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Kanai Sensei

Page history last edited by PBworks 15 years, 3 months ago

 

Kanai Sensei passed away unexpectedly on 28 March 2004.

 

I received the phone call Monday morning at work. Barbara Britton's 4 words: "Dave, we've lost sensei", struck me with disbelief. Kanai sensei was one of the constants in our lives. We could always count on returning to New England Aikikai and finding sensei teaching, helping and smiling with his students. Now he was gone and we couldn't believe it.

 

I taught class that Monday evening at Framingham Aikikai. We took the above picture off the back wall and placed it on the kamiza. After making the 3 hand claps to summon the spirits, I shared some of my memories of sensei with the newer students and then we meditated for a few minutes. I remember saying that the most important thing we could do to honor sensei, was to continue with our aikido practice; that is what he would have wanted. I tried to teach a basics class. No one could conentrate and tears flowed freely throughout the class. We just went through the motions and held on to each other. After class we just talked, cried and spent time together. The aikido dojo really is a place of healing.

 

Friday of that week, a memorial service was held for sensei in Cambridge. It was bitter sweet; I saw many old friends who I had not seen in years. Sensei's body lay in state at the front of the church. I spent some time standing in front of the casket, all the memories of training under sensei came washing back over me. I placed my hand for one last time, over Kanai's hands - kind and powerful hands, which had touched many student's hearts. Then I kissed his forehead as a last goodbye. Behind the casket were pictures and personal items belonging to sensei. I paused before each item and let the memories and feelings come back to me. The eulogies were very moving; each speaker telling what sensei meant to them. Chiba sensei spoke at length about his boyhood memories of Kanai and the early years when they trained at Hombu. Amidst all the sadness, Chiba was able to bring some smiles to our faces. Although the memorial service was difficult for all who attended, it brought a sense of closure. I couldn't believe Kanai was gone, until I saw his body resting peacefully in the church.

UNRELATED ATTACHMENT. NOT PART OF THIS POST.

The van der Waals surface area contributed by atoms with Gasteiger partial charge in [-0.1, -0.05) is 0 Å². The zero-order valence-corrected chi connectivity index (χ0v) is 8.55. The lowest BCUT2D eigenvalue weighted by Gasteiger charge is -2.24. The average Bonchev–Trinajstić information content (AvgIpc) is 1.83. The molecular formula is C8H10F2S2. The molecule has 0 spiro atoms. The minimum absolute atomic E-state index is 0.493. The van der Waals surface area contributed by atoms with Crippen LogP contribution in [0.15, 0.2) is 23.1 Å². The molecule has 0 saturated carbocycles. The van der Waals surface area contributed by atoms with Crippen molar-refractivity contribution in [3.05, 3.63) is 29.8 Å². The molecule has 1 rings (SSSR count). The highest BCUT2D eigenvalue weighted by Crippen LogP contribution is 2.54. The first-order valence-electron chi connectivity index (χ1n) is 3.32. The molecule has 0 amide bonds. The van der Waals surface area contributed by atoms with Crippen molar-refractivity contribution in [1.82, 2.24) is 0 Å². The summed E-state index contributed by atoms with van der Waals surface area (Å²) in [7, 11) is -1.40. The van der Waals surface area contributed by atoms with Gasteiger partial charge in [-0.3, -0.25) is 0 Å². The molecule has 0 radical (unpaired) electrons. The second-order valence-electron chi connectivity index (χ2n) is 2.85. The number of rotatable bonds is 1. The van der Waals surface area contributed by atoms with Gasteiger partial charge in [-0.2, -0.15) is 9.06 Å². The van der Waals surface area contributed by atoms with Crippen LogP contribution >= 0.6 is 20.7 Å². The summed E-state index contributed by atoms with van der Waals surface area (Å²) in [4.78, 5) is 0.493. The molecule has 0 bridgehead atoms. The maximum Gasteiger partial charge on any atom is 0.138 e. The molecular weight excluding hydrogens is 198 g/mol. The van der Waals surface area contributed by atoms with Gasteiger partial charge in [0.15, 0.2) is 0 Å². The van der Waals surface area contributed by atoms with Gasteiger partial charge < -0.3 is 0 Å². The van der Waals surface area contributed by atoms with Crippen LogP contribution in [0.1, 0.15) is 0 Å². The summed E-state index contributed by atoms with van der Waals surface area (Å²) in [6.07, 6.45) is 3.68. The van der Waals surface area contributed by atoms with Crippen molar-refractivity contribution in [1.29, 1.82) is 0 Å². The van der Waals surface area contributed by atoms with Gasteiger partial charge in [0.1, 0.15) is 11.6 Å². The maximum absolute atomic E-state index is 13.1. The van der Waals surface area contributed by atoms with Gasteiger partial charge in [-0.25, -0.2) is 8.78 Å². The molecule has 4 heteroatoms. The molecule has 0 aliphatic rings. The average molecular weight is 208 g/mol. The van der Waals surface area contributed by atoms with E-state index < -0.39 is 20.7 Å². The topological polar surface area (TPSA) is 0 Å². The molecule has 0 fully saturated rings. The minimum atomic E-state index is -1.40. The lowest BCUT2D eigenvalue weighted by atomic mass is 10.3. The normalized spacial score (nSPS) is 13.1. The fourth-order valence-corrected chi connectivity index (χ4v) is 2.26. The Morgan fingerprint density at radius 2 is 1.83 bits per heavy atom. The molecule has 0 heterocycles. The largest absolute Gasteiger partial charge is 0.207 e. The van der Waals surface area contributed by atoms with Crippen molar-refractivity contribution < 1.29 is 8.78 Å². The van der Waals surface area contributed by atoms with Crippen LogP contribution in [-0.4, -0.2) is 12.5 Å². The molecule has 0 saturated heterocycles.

Some of my fond memories of Kanai sensei:

 

Watching us in class, Kanai would be bent over with his hands on his knees, watching intently. He would stand that way for up to several minutes at a time, some times making facial expressions. In my case he would usually just shake his head, smile and walk away!

 

Kanai would stand with his thumb hooked over the front of his hakama and his other hand would be holding the fabric of his hakama just above his knee. This was usually an indication that he was going to change the technique.

 

One night Gilda and I were practicing nikkyo, the one where uke's hand is not on your shoulder; you are just using your hands with your arms extended. I was giving Gilda some resistance as she applied nikkyo. Kanai came over, gently took my hand in his and said: "try it this way". I dropped to the mat like a rock, the pain was so intense.

 

Sensei would on occasion come out to Framingham Aikikai and teach an evening class. If I was working with a beginner, Kanai would come up to us and after instruction, he would say to my partner, with that mischievous grin on his face, "Now I want you to throw him as hard as you can !"

 

Sensei was a master craftsman and would refurbish swords and knives. My son is a speedskater and essentially skates on 17 inch knives, the blades are so sharp. Sensei was very interested in how I sharpened his skates, so one day I brought in my son's skates, a sharpening jig and sharpening stones, to show sensei. He was as excited as a little kid, as I showed him the sharpening process.

 

Dave with Kanai Sensei

 

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